Understanding your legal rights if questioned by police
Surprisingly, many people do not know what their legal rights are if they are questioned by a police officer. It is important for everybody to understand these rights, particularly teenage children, young adults or those who may be vulnerable. The way a person reacts to police questioning can have a significant impact on how the case proceeds, and his or her future.
The following information is general and not intended to represent legal advice. You should always consult a lawyer for advice specific to your circumstances and before deciding on a course of action.
What are my legal rights if the police want to question me?
Apart from specific situations, a person has a right to silence and need not answer questions. Generally, unless a police officer believes you have committed an offence, or are about to commit an offence, you do not have to tell him or her your name and address. Exceptions to this rule include when you are the driver of a motor vehicle and / or being charged with a traffic offence, when you are using public transport, or if you are at a licensed premises.
A person may also be required to disclose their identity to a police officer who suspects on reasonable grounds that the person can assist with enquiries regarding an indictable offence.
What if you are being arrested?
A valid arrest enables a suspect to be questioned and identified by police. However, unless a formal arrest is made a person is not obliged to accompany a police officer. Arresting a person for investigatory processes only is prohibited. Generally, you can be arrested if a police officer reasonably believes you have broken a law, has a warrant for your arrest or knows that you are a risk to a family member.
If you are being arrested the arresting officer should inform you that you are being arrested and tell you why you are under arrest. You must go with the police officer and provide your name and address. It is an offence to resist arrest and even pulling your arm away or resisting in the slightest way could result in being charged with a further offence.
Your rights after being arrested
It is fundamentally important to know that you have the right to silence. You do not need to say anything after giving your name and address. A police officer must inform you of these rights. He or she must state that you do not have to say anything and anything that you do say may be used in evidence against you during court proceedings.
In most cases, you are entitled to contact your lawyer. You also have the right to contact a friend or relative and must be given reasonable time to do this.
If you have been arrested and need medical treatment, you have the right to receive that treatment.
If you cannot understand English, you have the right to be provided with an interpreter or other qualified person.
If you are Indigenous the police must notify the Victorian Aboriginal Legal Services and a client services officer will be appointed to speak to you.
If you have been arrested, it is recommended that a lawyer be contacted and that you decline to participate in an interview until you have received legal advice. Often, admissions are freely made by people when otherwise the offence may not have been proven if they had remained silent. If you proceed and take part in a police interview, then anything you say on or off camera can be used against you in court.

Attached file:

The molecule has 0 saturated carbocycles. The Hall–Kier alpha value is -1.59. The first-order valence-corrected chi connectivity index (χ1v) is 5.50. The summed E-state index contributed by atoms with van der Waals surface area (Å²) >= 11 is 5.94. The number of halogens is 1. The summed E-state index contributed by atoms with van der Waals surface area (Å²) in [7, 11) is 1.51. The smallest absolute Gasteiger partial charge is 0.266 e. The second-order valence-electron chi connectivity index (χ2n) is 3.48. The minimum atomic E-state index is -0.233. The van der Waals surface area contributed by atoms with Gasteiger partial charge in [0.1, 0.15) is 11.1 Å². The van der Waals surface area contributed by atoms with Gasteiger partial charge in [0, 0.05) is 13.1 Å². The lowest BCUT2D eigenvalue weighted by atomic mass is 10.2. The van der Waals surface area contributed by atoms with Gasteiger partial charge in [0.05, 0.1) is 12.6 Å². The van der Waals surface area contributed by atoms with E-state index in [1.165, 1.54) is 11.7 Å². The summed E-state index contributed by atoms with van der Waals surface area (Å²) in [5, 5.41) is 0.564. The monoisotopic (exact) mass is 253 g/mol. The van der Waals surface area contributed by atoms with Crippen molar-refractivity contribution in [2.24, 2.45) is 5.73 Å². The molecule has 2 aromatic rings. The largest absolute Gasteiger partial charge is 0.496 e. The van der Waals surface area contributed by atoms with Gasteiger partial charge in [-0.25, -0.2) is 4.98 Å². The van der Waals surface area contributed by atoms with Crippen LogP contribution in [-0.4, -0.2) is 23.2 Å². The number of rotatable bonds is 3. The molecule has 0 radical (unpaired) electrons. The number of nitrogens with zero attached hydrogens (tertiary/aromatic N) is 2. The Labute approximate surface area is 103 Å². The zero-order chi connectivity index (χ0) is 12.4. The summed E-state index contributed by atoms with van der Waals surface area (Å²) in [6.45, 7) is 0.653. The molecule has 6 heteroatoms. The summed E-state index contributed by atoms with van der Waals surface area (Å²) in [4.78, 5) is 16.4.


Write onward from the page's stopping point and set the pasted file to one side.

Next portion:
Do I have to submit to a search?
Yes, if you have been charged with an offence the police are allowed to search you and take your photograph, and fingerprints. A DNA sample can be taken in some circumstances, however would usually require a court order if you refuse to consent. Strict procedures must be followed, and special rules apply for minors and persons with a cognitive disability or mental illness.
What do I do if the police want to search my home or car?
In some circumstances the police can search your home or car without a warrant. Some of these occasions are:
- if the owner, occupier or operator consents; or
- if the police enter the property to make an arrest; or
- if you, or an occupant, are under arrest, or
- if the police have reasonable suspicion to believe that a crime is being, has been, or will be committed; or
- if the police officer needs to stop a breach of the peace, such as a fight; or
- in cases of actual or threatened family violence or breaches of intervention orders.
There are certain protective provisions in place for minors (persons who are under 18 years) who are confronting the criminal justice system. Minors must have a parent, guardian or independent person (adult) with them when being questioned while in custody to ensure the interrogation is conducted fairly, assist with communication problems and help the child assert their rights.
A statement or admission made by a minor to a police officer during an interview is inadmissible in court unless the person was accompanied by an independent adult when making that statement.
The rules for investigating and progressing an actual or alleged crime are aimed at balancing the need for enforcement of the law with the protection of an individual’s civil rights.
If the police decide to prosecute the charges laid, a competent lawyer can assist by applying for bail (if you are detained), negotiating with police for a lesser charge and / or representing a case in court with the aim of achieving a reduced penalty or even avoiding a criminal record.
This information is provided as a general overview only. If someone you know is concerned about their rights and obligations in the criminal justice system or needs help or advice, please contact us on 03 8415 5600 or email us at firstname.lastname@example.org.